Thanks - great write up. I'm always interested in the soak time curves as it provides a good feel for how well the platform can cool and where some of the limitations may be. It looks like the limit of transfer with 6 heatpipes is 42C to the exterior of the case (same temp for 75% and 100% loading). Streacom claims the 6 heatpipe config can cool up to 110W and you've got a 65W device in there. Have you considered a CPU overvolt/overclock just to see the thermal performance? It's for science! :) Maybe hook up a power meter so you know the delta between stock and OC CPU.

Also, what does the thermal curve look like once you unload the CPU? Pretty steep?

Author:  zdb [ Tue May 15, 2018 1:10 am ]
Post subject:  Re: Streacom DB4-based Completely Silent Computer

CA_Steve wrote:
I'm always interested in the soak time curves as it provides a good feel for how well the platform can cool and where some of the limitations may be. It looks like the limit of transfer with 6 heatpipes is 42C to the exterior of the case (same temp for 75% and 100% loading).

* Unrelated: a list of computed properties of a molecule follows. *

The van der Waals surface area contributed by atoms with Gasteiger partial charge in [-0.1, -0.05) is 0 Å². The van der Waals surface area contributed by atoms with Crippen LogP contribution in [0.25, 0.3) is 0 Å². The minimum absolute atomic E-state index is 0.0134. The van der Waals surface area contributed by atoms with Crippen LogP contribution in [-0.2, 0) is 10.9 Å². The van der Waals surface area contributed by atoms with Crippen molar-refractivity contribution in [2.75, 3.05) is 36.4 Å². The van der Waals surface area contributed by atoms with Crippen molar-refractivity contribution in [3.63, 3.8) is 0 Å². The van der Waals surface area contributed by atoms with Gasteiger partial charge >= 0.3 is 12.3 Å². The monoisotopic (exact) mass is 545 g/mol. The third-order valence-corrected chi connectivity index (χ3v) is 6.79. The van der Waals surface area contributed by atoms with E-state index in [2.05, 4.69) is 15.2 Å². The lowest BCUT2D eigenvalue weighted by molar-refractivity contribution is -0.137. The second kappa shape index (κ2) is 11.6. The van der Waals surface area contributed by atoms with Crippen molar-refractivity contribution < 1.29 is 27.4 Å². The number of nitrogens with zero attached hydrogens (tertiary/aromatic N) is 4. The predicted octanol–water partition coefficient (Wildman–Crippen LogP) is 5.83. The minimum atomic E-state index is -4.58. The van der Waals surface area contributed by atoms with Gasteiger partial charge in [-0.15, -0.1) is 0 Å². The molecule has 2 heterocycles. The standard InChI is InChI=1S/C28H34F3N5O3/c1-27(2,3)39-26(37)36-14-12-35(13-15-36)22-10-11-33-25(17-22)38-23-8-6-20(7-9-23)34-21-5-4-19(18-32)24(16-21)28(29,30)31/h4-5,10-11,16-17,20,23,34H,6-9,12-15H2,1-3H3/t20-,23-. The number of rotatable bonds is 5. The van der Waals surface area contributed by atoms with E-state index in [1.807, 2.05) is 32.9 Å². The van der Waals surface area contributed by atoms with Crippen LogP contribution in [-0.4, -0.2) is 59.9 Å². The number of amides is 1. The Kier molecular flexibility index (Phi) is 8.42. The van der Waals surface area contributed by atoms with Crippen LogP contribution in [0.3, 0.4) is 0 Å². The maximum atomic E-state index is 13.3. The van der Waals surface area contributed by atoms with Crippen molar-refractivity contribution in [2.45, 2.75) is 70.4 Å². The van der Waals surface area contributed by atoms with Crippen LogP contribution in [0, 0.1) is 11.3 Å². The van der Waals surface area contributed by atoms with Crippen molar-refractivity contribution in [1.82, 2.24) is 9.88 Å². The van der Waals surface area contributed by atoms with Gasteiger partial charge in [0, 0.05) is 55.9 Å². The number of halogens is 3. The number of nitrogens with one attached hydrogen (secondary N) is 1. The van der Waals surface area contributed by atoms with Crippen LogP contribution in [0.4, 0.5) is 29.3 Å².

I'm not sure that saying "the limit of transfer with 6 heatpipes is 42C" is the best way to describe heat transfer, but I see what you're getting at.

Quote:
Streacom claims the 6 heatpipe config can cool up to 110W and you've got a 65W device in there. Have you considered a CPU overvolt/overclock just to see the thermal performance? It's for science! :)
Yes, that was the plan. A 95W TDP 1600X is basically an overclocked 65W TDP 1600. I adopted a conservative/safe strategy by starting out at 65W and am going to push it up a bit and see what happens when I get closer to 95W.

To be honest, though, I don't really need the extra FLOPS for anything. The stock 1600 is as performant a CPU as I need. That said, there's no harm in giving it a go. Once I've got the results I can always restore it to stock if I want. No point wasting electricity if you don't need to.

Quote:
Maybe hook up a power meter so you know the delta between stock and OC CPU.
Will do. I've already taken some stock power readings. Power consumption (for the whole computer, excluding monitor):

  • Computer turned off: 12W
  • CPU (stock Ryzen 5 1600, 6 cores, 12 threads, 3.2GHz) idling: ~35W
  • CPU loaded to 25%: ~55W
  • CPU loaded to 50%: ~65W